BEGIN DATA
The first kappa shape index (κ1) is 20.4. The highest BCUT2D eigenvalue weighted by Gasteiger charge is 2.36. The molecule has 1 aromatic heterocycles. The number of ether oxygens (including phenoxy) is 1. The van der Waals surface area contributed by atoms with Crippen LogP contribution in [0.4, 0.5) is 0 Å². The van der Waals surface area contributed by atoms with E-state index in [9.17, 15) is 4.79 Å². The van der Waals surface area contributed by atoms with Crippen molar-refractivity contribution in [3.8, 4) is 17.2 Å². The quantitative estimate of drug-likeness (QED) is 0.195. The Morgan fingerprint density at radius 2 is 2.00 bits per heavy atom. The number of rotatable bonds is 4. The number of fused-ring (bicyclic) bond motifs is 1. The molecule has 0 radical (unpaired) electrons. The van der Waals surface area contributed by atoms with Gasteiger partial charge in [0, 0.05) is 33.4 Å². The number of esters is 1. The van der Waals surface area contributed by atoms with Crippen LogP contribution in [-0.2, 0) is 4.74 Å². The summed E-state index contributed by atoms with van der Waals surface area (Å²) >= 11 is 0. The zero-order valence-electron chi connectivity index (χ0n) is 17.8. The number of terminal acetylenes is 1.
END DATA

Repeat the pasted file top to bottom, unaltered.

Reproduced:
The first kappa shape index (κ1) is 20.4. The highest BCUT2D eigenvalue weighted by Gasteiger charge is 2.36. The molecule has 1 aromatic heterocycles. The number of ether oxygens (including phenoxy) is 1. The van der Waals surface area contributed by atoms with Crippen LogP contribution in [0.4, 0.5) is 0 Å². The van der Waals surface area contributed by atoms with E-state index in [9.17, 15) is 4.79 Å². The van der Waals surface area contributed by atoms with Crippen molar-refractivity contribution in [3.8, 4) is 17.2 Å². The quantitative estimate of drug-likeness (QED) is 0.195. The Morgan fingerprint density at radius 2 is 2.00 bits per heavy atom. The number of rotatable bonds is 4. The number of fused-ring (bicyclic) bond motifs is 1. The molecule has 0 radical (unpaired) electrons. The van der Waals surface area contributed by atoms with Gasteiger partial charge in [0, 0.05) is 33.4 Å². The number of esters is 1. The van der Waals surface area contributed by atoms with Crippen LogP contribution in [-0.2, 0) is 4.74 Å². The summed E-state index contributed by atoms with van der Waals surface area (Å²) >= 11 is 0. The zero-order valence-electron chi connectivity index (χ0n) is 17.8. The number of terminal acetylenes is 1.